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Washington Nationals' Skipper Davey Johnson Sees Things, But What Does Future Hold?

Washington Nationals' Skipper Davey Johnson has shown a lot of faith in Jayson Werth (above) and left-hander Ross Detwiler. It's starting to pay off. (Photo by Patrick Smith/Getty Images)
Washington Nationals' Skipper Davey Johnson has shown a lot of faith in Jayson Werth (above) and left-hander Ross Detwiler. It's starting to pay off. (Photo by Patrick Smith/Getty Images)
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Davey Johnson saw something he liked in Ross Detwiler as far back as Spring Training as he explained to reporters right before the All-Star Break when he announced that the Nats' 2007 1st Round pick (6th overall) would return to the rotation after working out of the pen outside of one start until then. "We've had high hopes [for Detwiler] ," Johnson said, "He's very poised out there, makes quality pitches, I mean he had a great Spring Training. By all [accounts] he probably should have made the club out of Spring Training. He was probably the best pitcher in the Spring."

The 26-year-old St. Louis-born lefty drafted out of Missouri State University surrendered 13 hits, 5 walks and 5 R, 4 ER while striking out 10 in 15.1 IP during Spring Training, but started the season in Triple-A Syracuse where opponents had a .282 BAA and a .336 BABIP against the lefty who posted a 4.53 ERA, 3.42 FIP, 3.30 BB/9 and 6.49 K/9 in 16 starts and 87.1 innings pitched. Before being put back in the rotation, Detwiler had posted a 2.34 ERA and a 3.91 FIP, with 5 walks (2.93 BB/9) and 10 K's (5.87 K/9) in one start and six appearances out of the bullpen for the Nats, holding opponents to a .224 BAA and a .255 BABIP. In four starts since then Detwiler's allowed seven runs, all earned, four home runs and eight walks while striking out 16 in 22.2 IP. 

In his last two outings, Detwiler's allowed just two runs, three walks and 13 hits in 12.2 IP and Monday night he shut the NL West-leading D-Backs down holding Arizona to one run on six hits and extending the struggling team's losing streak to six-straight games. "Tonight was outstanding," Johnson said Monday after Detwiler and the Nationals beat the Diamondbacks. "He's got a great arm and when he's real aggressive...he had a really good fastball, he was spotting it. He's got a little sinker with it too. That was impressive." 

The Nationals' manager also spotted something in Jayson Werth which had him convinced, as he explained in the same pre-ASG press conference in which he talked about Detwiler, that the Nationals' right fielder would turn things around in the second-half of the first year of his seven-year deal with Washington. "I'm not worried about Jayson," Johnson told a reporter who asked if Werth "needed" the break, "Jayson's going to be fine in the second-half. Some other guys are standing up, and I think everybody could use [a break]. I'm sure Jayson's going to come back smoking."

Werth's .276/.366/.457 second-half slash is a significant improvement on his .215/.319/.362 first-half line. The right fielder has hits in 16 of 20 games this August and has 11 hits in his last nine games with two doubles and a three-run HR through eight games on the current homestand. "I said maybe three weeks ago," Johnson reminded reporters Monday night, "I thought he was coming along and every day I see more Jayson Werth coming out."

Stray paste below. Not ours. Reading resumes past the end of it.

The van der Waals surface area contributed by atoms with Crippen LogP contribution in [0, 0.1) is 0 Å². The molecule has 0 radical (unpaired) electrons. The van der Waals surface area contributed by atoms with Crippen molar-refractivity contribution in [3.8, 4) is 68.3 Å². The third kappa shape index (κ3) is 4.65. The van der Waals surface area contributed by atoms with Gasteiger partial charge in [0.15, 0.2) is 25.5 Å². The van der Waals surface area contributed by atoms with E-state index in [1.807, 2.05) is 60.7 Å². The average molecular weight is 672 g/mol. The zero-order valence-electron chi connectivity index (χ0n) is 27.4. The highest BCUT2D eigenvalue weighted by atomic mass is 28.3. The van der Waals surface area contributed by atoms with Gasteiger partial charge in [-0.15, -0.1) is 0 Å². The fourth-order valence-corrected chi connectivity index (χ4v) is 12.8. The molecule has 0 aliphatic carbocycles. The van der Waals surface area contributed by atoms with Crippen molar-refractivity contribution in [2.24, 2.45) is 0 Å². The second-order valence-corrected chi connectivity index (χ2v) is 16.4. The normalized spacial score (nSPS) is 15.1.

"I knew this was about time to come out," Johnson said, "and it's much needed." Asked if hitting behind a hot Ryan Zimmerman and hard-hitting Michael Morse has led to the improvement by Werth, the Nats' Skipper said, "I think it's more [Werth] just getting comfortable here and concentrating on doing the things he can do and I think everybody on the whole ballclub is offensively starting to come around. Everybody has been kind of pretty much sleeping and feeling their way, and he's been no different." 

It's not all pats on the back, however. This past Saturday night, Johnson, who's signed to manage through the end of this year with a three-year consulting contract but no guarantee he'll return to the bench, was critical of his own use of the bullpen early after taking over from Jim Riggleman following the previous skipper's abrupt resignation. "I've been trying to be able to use the bullpen the way I want to use them," Johnson explained, "and early on in the season with not having long men, I was forced into kind of stretching them and that caused some problems. Now with a couple long men, and they've done a great job here lately, I've been able to use them more in roles where they've been accustomed to being used."

"The first half of the year," Johnson said, the Nats' bullpen was, "one of the best in the league and I kind of took it down a little bit by the way I was having to use them. But, I feel that they're settling in and I think they're getting to know how I'm going to use them and the way I'd like to use them properly. Johnson was familiar with the organization, and though he's suggested there's still changes he would make to the roster, he's adjusted to what he has now and with the veteran of 15 seasons on the bench at the helm, the Nats are creeping back towards .500 and have more wins as of August 23rd than they've had since 2005 when they finished 81-81 with franchise's best record since returning to Washington. So....Will Davey Johnson be back on the bench in 2012?